By David Hains
Premier Doug Ford doubled down on the government’s move to cancel 751 green energy contracts at an estimated cost of $231 million.
Ford gave a forceful defence of the government’s controversial choice to cancel the contracts, which included nixing the White Pines Wind Project in cabinet minister Todd Smith‘s riding, although the windmills were already in the ground.
“I am so proud of that,” the premier told reporters of the green energy contract cancellations before question period.
“They went into communities without their approval and just rammed them down their throats,” he added, pointing his finger at the previous Liberal government.
In question period, the premier chose to field a few questions on the issue from the NDP and illustrated an openness to going further, “If we had the chance to get rid of all the wind turbines, we would, because it’s totally unrealistic,” he said, decrying the high cost of existing wind energy contracts.
The rhetoric matched what the premier said in his successful campaign to become PC leader, when he supported the sentiment of fellow leadership hopeful Tanya Granic Allen to “take those wind turbines and rip them out of the ground.”
Opposition critics bemoaned the premier’s outlook on the file.
Interim Liberal Leader John Fraser was disappointed in Ford’s approach. “I thought the tone had changed and Doug the Dismantler had left the building, but apparently Doug the Dismantler is alive and well,” he said following question period. “The reality is, we’re in energy over-supply right now. But when Pickering comes off and we refurb nuclear we’ll be at the opposite end,” he warned, pointing to the facts about Ontario’s energy mix in the near future. “He obviously doesn’t understand that energy is a long-term plan,” Fraser added.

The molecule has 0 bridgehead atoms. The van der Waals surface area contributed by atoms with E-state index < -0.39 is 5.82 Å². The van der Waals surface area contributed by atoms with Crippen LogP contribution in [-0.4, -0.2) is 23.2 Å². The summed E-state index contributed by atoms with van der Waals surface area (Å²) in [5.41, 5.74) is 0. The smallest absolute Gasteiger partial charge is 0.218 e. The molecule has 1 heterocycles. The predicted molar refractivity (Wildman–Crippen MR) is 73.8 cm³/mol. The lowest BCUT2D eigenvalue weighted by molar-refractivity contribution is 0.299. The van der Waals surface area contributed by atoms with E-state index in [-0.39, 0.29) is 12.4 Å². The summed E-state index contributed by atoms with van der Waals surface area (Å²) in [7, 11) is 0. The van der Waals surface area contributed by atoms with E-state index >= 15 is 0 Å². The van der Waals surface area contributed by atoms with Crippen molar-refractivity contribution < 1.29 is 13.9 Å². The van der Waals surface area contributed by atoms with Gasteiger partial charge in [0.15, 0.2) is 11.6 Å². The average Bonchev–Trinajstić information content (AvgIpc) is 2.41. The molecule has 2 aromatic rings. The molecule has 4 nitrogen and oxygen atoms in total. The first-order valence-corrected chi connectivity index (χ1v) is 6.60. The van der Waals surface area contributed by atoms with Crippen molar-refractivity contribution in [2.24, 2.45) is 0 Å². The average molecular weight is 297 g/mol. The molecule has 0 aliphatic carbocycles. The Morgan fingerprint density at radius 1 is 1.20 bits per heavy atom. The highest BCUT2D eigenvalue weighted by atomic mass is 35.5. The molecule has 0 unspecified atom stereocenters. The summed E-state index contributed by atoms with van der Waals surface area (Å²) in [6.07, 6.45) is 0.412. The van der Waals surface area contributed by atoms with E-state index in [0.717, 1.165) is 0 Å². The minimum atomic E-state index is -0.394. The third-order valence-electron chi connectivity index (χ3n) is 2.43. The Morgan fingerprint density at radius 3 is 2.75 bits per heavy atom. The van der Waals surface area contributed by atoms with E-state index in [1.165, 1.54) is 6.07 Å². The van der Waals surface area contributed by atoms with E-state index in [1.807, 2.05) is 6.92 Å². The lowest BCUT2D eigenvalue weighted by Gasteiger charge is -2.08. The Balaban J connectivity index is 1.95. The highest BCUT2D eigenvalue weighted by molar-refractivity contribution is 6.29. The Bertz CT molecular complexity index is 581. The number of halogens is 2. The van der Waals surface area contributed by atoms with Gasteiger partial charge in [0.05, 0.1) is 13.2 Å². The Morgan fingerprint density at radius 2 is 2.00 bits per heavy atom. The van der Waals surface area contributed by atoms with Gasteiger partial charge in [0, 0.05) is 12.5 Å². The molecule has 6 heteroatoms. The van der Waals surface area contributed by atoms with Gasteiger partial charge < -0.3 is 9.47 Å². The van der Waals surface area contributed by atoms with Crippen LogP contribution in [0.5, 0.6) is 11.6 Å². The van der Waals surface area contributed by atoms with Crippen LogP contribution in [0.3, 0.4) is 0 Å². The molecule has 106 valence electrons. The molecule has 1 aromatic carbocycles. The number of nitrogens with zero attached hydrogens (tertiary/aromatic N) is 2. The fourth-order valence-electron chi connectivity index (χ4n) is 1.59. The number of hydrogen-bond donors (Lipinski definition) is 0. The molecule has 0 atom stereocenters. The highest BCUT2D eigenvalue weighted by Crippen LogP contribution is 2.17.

Opposition Leader Andrea Horwath: “Gee, when he’s not driving a bulldozer into the Greenbelt he’s hoping to pull out wind turbines. That’s pretty troubling,” she said. “The premier is going backwards when it comes to what everybody else around the world is doing.”
Green Leader Mike Schreiner said in a statement that the premier’s feelings about wind power didn’t make economic sense. “No investor would recommend buying high and selling low, but that’s exactly what the premier is doing,” Schreiner said, citing data that the cost to provide wind power has declined by 71 per cent over the past 35 years.
“Ford’s attack on clean energy will keep Ontario in the dark ages while the rest of the world transitions to a prosperous economic future.”
Despite the criticisms, Energy Minister Greg Rickford stayed in lockstep with the premier.
“$790 million in contracts that weren’t required,” the minister told the media when asked if the government could indeed remove installed wind turbines, citing the net present value of over 750 green energy contracts that the government nixed in legislation passed in July 2018. “This was putting tremendous pressure on the contemporary and future dynamic of our costs,” he added.
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